The Royal Albert Hall can be an intimate place, mysteriously transforming on occasions from monster auditorium to private salon. There’s something about a small group of players, or in this case singers – the BBC Singers – in close harmony that effects that transformation and so it came to pass that the short vocal preface to each half of this BBC Symphony Orchestra Prom gently illuminated the private side of two very public figures: Edward Elgar and Percy Grainger.
What better preface to the grand but sweetly inflected Elgar Violin Concerto than his exquisite part-song There is Sweeter Music. The piquant clash of tonalities dividing male and female voices suggested uncharted regions and as the hushed alternation of these tiny choruses set up a rocking motion on the word “sleep” one actually wanted to eschew applause for the entrance of Tasmin Little and segue directly into the Violin Concerto.
Here, too, is sweeter music born of grand ambition and restless strife and if I say that Little’s performance seemed always to be seeking repose that would convey some measure of all the things that were right about it. It was possessed of a quiet beauty, full of lovely half-shades and grazing sigh-like slides – very feminine, very English, with poise, modesty, and civility foremost. But other words need to apply here, too, and for all the sporadic fire in her bow I never ever sensed or experienced the unbridled passion that drives this piece – it never really and truly “let go” as a performance.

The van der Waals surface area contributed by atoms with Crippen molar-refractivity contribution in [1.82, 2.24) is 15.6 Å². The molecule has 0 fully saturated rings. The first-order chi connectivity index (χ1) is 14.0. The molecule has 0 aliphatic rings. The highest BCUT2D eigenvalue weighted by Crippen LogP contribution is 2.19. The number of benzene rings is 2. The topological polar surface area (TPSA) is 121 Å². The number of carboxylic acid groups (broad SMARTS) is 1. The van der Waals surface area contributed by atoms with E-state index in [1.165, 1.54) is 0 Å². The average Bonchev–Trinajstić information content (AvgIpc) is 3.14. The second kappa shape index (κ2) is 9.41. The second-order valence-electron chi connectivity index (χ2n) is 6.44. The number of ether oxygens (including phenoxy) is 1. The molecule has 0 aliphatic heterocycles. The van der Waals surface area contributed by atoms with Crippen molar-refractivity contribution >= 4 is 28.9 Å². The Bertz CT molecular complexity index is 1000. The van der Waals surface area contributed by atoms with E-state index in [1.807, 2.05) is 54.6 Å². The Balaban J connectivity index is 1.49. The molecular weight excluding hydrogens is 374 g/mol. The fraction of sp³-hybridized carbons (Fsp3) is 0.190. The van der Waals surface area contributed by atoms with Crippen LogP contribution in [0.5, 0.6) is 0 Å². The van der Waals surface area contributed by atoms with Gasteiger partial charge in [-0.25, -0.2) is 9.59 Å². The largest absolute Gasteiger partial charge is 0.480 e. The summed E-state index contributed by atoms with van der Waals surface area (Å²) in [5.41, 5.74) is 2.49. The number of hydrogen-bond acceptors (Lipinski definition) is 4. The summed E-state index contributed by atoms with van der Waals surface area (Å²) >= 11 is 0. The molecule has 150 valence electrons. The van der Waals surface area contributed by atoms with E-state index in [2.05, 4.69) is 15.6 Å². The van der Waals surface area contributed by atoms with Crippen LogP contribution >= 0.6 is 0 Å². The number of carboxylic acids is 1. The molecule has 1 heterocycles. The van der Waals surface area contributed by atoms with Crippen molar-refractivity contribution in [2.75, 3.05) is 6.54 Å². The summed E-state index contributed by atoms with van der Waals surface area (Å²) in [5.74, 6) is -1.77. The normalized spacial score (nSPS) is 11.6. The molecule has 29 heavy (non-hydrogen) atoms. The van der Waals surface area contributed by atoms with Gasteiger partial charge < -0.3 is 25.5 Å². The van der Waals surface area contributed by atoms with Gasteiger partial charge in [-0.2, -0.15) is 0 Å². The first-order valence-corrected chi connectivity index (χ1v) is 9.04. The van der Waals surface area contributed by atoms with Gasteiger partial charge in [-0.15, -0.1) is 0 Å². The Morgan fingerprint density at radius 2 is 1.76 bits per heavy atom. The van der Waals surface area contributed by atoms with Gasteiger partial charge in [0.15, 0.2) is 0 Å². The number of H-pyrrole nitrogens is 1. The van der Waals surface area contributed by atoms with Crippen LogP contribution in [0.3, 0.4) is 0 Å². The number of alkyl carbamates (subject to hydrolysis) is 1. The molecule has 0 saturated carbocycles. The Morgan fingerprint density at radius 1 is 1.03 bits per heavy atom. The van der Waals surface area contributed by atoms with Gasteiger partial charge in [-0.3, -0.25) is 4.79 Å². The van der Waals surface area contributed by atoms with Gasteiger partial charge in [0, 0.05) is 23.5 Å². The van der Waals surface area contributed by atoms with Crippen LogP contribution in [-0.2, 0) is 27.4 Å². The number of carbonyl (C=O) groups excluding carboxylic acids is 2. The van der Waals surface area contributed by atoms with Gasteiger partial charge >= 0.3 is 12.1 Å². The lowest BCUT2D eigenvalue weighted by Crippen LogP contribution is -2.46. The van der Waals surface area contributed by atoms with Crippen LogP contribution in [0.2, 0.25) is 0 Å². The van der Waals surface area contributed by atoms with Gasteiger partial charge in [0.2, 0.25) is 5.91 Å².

Most affecting was the finale’s huge and far-reaching cadenza where tender remnants of all that had passed took us quietly, movingly, back to before. Suddenly, fleetingly, Little was right inside Elgar’s head and heart.
The other honorary Englishman surfacing from “Down Under” was Percy Grainger but he bowed in with that Irish Tune from County Derry (“Danny Boy”), wordless but scrumptious of harmony with the soaring tenors of the BBC Singers like a corona around each radiant climax. And what could be more “complete” as a tribute on the 50th anniversary of his death than his Suite In a Nutshell, its rollocking and subversive jauntiness (cue battalions of tuned percussion) offset by the most spectacular example of his fabulous orchestral imagination: a rhapsodic “Pastoral” which, in this splendid performance under Andrew Davis, opened up huge horn-crested vistas at once awesome and unexpected.